Health Access California
LACY BARNES, Senior Vice President
California Federation of Teachers
LENNY GOLDBERG, Executive Director
California Tax Reform Association
No on Proposition 31
PROPOSITION 31 IS SO POORLY WRITTEN AND
CONTRADICTORY THAT IT WILL LEAD TO LAWSUITS
AND CONFUSION, NOT REFORM.
We all want reform, but instead Proposition 31 adds
bureaucracy and creates new problems. It adds layer upon layer
of restrictions and poorly defined requirements, leaving key
decisions up to unelected bureaucrats, decisions such as whether
tax cuts are allowed or programs can be changed—decisions that
will be challenged in court year after year. We need real reform
not more lawsuits.
PROPOSITION 31 WILL SHIFT $200 MILLION FROM
EDUCATION AND OTHER VITAL FUNCTIONS TO
FUND EXPERIMENTAL COUNTY PROGRAMS.
The state can barely pay its bills now. And the majority of
the state’s budget goes to education. Yet this measure transfers
$200 million per year from state revenues into a special account
to pay for experimental county programs. This is not the time
to gamble with money that should be spent on our highest
PROPOSITION 31 WILL PREVENT THE STATE FROM
INCREASING FUNDING FOR EDUCATION UNLESS IT
RAISES TAXES OR CUTS OTHER PROGRAMS—EVEN
IF THE MONEY IS AVAILABLE.
As strange as it seems, Proposition 31 actually prevents the
state from adopting improvements to programs like education
or increasing funding to schools even if it has the money to do
so, UNLESS IT RAISES TAXES or cuts other programs. This
provision could tie up additional funding for schools for years.
PROPOSITION 31 PREVENTS THE STATE FROM
CUTTING TAXES UNLESS IT RAISES OTHER TAXES OR
CUTS PROGRAMS—EVEN IF THE STATE IS RUNNING
A BUDGET SURPLUS.
The contradictory nature of these tax provisions would
prohibit the state from cutting one tax unless it raises another,
even when there is a budget surplus—either this was intended to
prevent the state from cutting your taxes or is another case—a
serious case—of careless drafting. And, Proposition 31 locks this
into the State Constitution.
PROPOSITION 31 THREATENS OUR PUBLIC HEALTH,
WATER QUALITY AND PUBLIC SAFETY BY ALLOWING
COUNTIES TO OVERRIDE OR ALTER CRITICAL
California has adopted statewide standards to protect public
health, prevent contamination of air and water and provide for
the safety of its citizens. Proposition 31 contains a provision
that allows local politicians to alter or override these laws
WITHOUT A VOTE OF THE PEOPLE, and without an
effective way to prevent abuse.
PROPOSITION 31 WILL COST TENS OF MILLIONS
OF DOLLARS PER YEAR FOR ADDITIONAL
GOVERNMENT PROCESS AND BUREAUCRACY—TO
DO WHAT GOVERNMENT IS ALREADY SUPPOSED
Performance-based budgeting is more of a slogan than
anything else. It’s been tried many times before. The one thing
we know it will do is raise costs. The official fiscal analysis by
the non-partisan Legislative Analyst’s Office says it will raise the
costs of government by tens of millions of dollars per year for
new budgeting practices, with no guarantee any improvement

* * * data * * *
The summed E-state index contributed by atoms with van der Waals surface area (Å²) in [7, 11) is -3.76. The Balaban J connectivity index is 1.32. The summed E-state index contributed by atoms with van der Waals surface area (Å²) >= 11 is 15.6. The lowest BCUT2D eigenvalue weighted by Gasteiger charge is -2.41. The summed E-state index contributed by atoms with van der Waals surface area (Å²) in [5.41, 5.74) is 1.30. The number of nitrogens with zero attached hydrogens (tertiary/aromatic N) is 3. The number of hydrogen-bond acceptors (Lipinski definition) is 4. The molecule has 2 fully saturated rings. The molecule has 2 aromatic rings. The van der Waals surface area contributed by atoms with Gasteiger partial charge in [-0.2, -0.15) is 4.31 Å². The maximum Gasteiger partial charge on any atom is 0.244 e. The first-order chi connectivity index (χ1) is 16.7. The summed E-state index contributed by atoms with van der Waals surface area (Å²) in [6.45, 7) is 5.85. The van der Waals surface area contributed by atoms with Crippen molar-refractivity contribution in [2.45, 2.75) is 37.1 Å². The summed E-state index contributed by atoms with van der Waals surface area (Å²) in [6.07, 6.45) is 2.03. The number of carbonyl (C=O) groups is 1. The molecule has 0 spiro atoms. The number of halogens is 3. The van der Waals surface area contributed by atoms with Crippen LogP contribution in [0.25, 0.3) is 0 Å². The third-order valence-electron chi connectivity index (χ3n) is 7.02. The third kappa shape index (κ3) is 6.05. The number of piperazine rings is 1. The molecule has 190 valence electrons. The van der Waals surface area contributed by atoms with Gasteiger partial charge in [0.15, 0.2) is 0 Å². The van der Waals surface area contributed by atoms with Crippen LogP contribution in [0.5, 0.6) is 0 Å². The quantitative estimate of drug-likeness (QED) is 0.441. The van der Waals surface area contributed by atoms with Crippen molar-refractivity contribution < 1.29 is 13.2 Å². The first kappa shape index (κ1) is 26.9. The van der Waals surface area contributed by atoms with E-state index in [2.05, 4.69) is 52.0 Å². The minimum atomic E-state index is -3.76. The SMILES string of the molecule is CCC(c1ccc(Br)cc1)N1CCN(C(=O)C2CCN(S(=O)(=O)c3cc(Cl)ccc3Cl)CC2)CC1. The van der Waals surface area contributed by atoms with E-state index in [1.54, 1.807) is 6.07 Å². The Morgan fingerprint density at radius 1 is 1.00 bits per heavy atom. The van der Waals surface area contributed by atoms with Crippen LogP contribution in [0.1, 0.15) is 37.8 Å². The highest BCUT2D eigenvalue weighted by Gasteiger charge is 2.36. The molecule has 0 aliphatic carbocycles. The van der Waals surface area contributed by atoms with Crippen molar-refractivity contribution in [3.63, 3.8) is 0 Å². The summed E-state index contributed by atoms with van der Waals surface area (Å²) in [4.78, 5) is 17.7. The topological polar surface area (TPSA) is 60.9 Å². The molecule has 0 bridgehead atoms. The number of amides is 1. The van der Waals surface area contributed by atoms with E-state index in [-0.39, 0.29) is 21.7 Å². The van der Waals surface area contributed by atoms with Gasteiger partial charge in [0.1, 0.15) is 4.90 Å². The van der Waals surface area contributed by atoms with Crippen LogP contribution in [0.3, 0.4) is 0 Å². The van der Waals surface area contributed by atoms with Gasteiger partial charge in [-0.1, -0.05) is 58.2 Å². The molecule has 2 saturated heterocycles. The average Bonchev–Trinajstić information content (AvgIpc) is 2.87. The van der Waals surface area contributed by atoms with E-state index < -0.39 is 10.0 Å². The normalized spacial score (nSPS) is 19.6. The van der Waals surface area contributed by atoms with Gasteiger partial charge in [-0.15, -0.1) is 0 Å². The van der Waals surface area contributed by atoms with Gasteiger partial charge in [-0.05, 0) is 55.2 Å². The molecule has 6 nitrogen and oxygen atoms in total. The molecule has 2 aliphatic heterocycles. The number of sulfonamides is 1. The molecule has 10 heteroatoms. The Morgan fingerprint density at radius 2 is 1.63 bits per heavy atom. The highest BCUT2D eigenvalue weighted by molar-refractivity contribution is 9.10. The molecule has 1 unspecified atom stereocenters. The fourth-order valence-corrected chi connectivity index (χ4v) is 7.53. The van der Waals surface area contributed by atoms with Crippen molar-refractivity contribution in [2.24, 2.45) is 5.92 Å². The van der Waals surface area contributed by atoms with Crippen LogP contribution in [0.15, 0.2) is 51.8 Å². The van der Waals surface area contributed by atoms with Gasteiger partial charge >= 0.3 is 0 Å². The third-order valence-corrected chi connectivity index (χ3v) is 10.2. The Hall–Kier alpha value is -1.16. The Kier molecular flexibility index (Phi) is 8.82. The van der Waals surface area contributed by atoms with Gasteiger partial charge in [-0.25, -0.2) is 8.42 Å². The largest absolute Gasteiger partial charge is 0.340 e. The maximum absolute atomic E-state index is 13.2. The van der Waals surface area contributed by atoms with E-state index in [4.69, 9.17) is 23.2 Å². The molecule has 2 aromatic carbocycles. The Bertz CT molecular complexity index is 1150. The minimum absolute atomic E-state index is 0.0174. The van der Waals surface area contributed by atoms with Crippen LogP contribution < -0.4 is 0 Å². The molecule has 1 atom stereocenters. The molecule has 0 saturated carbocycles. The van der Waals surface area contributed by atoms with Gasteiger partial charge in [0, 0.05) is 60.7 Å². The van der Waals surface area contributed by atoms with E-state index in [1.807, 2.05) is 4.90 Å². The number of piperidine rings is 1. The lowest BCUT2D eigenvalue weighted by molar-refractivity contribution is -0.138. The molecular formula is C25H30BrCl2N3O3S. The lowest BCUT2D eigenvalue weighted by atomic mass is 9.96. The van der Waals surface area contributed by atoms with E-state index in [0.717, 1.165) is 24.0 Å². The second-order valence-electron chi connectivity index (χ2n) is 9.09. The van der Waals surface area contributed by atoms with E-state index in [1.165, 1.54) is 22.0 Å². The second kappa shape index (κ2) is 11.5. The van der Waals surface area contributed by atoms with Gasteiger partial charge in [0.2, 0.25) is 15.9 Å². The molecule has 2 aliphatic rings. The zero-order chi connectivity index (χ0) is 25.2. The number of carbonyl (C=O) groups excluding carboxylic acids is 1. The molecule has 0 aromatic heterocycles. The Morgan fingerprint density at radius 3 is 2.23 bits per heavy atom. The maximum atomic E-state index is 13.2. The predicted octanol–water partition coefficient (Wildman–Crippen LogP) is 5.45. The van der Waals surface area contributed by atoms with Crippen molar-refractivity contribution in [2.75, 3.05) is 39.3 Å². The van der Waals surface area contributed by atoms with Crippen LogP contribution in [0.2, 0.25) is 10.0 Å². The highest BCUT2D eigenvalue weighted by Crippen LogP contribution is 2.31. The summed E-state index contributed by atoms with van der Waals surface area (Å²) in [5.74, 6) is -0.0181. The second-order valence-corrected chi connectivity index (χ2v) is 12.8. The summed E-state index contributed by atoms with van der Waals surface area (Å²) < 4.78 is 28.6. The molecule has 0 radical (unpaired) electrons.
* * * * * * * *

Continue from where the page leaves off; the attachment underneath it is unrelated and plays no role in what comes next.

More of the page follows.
will result. Certain costs, uncertain results.
We all want reform, but Proposition 31 will make things
worse, not better.
JOIN US IN VOTING NO ON PROPOSITION 31.
SARAH ROSE, Chief Executive Officer
California League of Conservation Voters
JOSHUA PECHTHALT, President
California Federation of Teachers
RON COTTINGHAM, President
Peace Officers Research Association of California
Rebuttal by Yes on Proposition 31
- September 28, 2012 01:36 PM
“Proposition 31 creates greater transparency, public review,
and oversight over state and local government. This government
accountability measure will protect environmental safeguards
and worker protections while making sure taxpayers aren’t taken
advantage of by special interests and lobbying groups.”
—Hon. Cruz Reynoso, California Supreme Court Justice (Retired)
“It’s time to shine a light on California’s budget process—no
more multi-billion dollar deficit surprises. We need reforms that
will work, not business as usual.”
—Professor James Fishkin, Stanford University
“Proposition 31 will lessen the state temptation to borrow
and spend. Prop. 31 provides incentives to local governments
and community schools to focus on improving education and
increasing public safety. YES on Proposition 31 is a yes for
California schools and students.”
—Hon. Delaine Eastin, Former State Superintendent of Public
YES on Proposition 31 will:
• Not raise taxes or require increased government spending.
• Prevent state government from spending money we don’t
• Add transparency to a budget process currently prepared
behind closed doors.
• Shift more control and flexibility from Sacramento to cities
• Require state and local governments to publicly report
results before spending more money.
Please review the measure for yourself at www.sos.ca.gov and
help prevent further waste in government spending.
Proposition 31 meets the highest standards of constitutional
change requirements. The measure is well written, legally sound,
and will clearly improve the budget process and governance of
BILL HAUCK, Former Chairman
California Constitution Revision Commission